“Starting Monday, I’m going to start my diet.”
“When work slows down, I’m finally going to get my ass back in the gym.”
“My kid just won’t sleep through the night yet. When I can actually get some sleep, I’ll start taking better care of myself.”
We’ve all been there. I mean, except for the kids keeping me up all night part. I don’t have first hand experience with any of that craziness. But for all of us, life is tough. We live on this rock spinning a million miles an hour and are trying to make the most of our time, building our careers, raising families, and trying to be good people, all the while putting our own well being on the back burner.
To make it worse, we click on Facebook or Instagram and see some freak squatting 900 pounds or jumping onto an 8 foot box and we beat ourselves up over our lack of taking care of ourselves. Instead of motivating us, it pushes us further away from even taking the first step towards improving.
I listened to Mark Bell’s podcast the other day while hiking with Zeus, and he said something that I had to stop and jot down in the notes app on my phone:
“Each day isn’t a fight against anyone else, it’s a fight against yourself.”
Holy shit if he isn’t spot on. I mean, it’s not 1990 anymore, so training information isn’t hard to come by. Back before the internet, that was a valid excuse, but now, there are infinite resources to give quality training advice and we can get ahold of great programs for minimal financial investment.
It’s the fight against ourselves that we’re losing. The rat race is beating us up. Kids, work commitments, spouses, and the like are pulling us in a million directions, and it’s keeping us from eating real food, training consistently and with intent, and doing things that should be simple like spending 5 minutes each day moving our joints and stretching.
Listen, I love the training process and start getting grumpy when I’m out of sync, but I’ve absolutely bagged workouts and replaced them with tacos before, and this is what I do for a living! I’ve also worked alongside really smart and talented trainers for years who I never saw train themselves because they got bogged down with life’s distractions and stresses, so it happens to all of us at times.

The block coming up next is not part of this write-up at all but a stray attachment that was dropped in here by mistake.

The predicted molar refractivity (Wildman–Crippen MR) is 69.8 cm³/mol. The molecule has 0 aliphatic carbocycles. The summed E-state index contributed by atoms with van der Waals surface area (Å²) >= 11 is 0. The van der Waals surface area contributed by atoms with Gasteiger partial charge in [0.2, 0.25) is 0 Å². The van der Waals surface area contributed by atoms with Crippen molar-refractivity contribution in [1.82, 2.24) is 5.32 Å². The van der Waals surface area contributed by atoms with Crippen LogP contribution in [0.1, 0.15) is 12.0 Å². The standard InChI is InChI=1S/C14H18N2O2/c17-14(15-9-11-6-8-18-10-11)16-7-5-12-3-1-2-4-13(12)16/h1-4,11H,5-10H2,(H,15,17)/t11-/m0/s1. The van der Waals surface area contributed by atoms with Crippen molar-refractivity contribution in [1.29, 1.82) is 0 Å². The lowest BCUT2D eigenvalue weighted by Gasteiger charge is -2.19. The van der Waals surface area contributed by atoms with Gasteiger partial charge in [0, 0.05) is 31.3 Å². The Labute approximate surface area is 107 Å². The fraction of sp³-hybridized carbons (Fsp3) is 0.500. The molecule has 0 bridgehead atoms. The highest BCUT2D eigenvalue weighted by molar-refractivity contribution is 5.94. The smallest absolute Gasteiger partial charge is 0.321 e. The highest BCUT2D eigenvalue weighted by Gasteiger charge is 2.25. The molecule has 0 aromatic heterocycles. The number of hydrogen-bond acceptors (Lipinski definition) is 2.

But the ball has to start rolling somewhere, sometime, and there’s no better time than now. The longer you put off your own wellness, the harder it’s going to be to take the first step. I’m not here to tell you to make a million changes all at once and to have made them yesterday-quite the opposite. But I am here to urge you to start with small changes and build from there.
I’ve unfortunately seen the same movie a thousand times: someone joins a gym full of piss, vinegar and pre-workout, ready to tackle the world, and decides to jump on the most advanced training program they can find, like “4 weeks to Shredsville,” or something. 3 weeks in, they’re exhausted, their back and knees hurt, and they quit showing up.
If that person started out simpler, adopted a training program that allowed for the natural day to day variations in their energy and focus, and celebrated the small victories along the way, they’d probably keep showing up and moving forward.
And we know that consistency is what wins out when we’re talking about long term progress.
When it comes to nutrition, cut the shit with these radical cleanses and detoxes. Start out with replacing the one meal that tends be where you make less than ideal choices and address that. If you stop at Starbucks and grab a muffin and double mocha latte frappe each morning, then hard boil a half dozen eggs on Sunday and you’ll have an infinitely better breakfast for a few days. KISS-keep it simple, stupid. After you get that consistently ironed out, tackle the next nutritional challenge, and so on.
If you can’t stabilize one thing at a time, what in the holy hell makes you think that you can overhaul everything at the same time with any success? I’ll never forget Dan John saying once that most people make a New Year’s Resolution to lose 20 pounds over the next year. On New Year’s Eve a year later, they more often than not are 5 pounds heavier than the year before! Losing 1 pound in the course of the year would’ve been a success compared to what they accomplished! This holds true for adding weight to your squat, bench, or deadlift, decreasing your mile time, or whatever you deem an important barometer of success.
Discipline means doing what you don’t want to do, when you don’t want to do it. Taking care of ourselves takes discipline. It’s easier to skip the gym for Happy Hour with our friends. It’s easier to order pizza than grill some meat and vegetables. It’s easier to stay up late watching mindless TV than meditating and going to sleep a bit earlier.
Make yourself a priority. Find a good coach or a program that you’ll stick to. Shop the perimeter of the supermarket and put yourself on an entertainment/eating out budget. Enjoy getting 1% better each day. Understand that progress isn’t linear and sometimes life will get in the way, but the snowball effect that was once working against you will start working in your favor as you build on the small victories, and guide you back to your disciplined path of success.
Eating a burger or missing a training session doesn’t mean that you blew your diet or messed up your training program. That kind of all or nothing mindset that so many of us have is the enemy of progress. Jack Parker, the legendary Boston University hockey coach had written on the back of his player’s practice jerseys the phrase: Do the next right thing. When you run into a bit of a snag, just do the next right thing and get back on track.
Because if you’re not going to do it now, than when are you?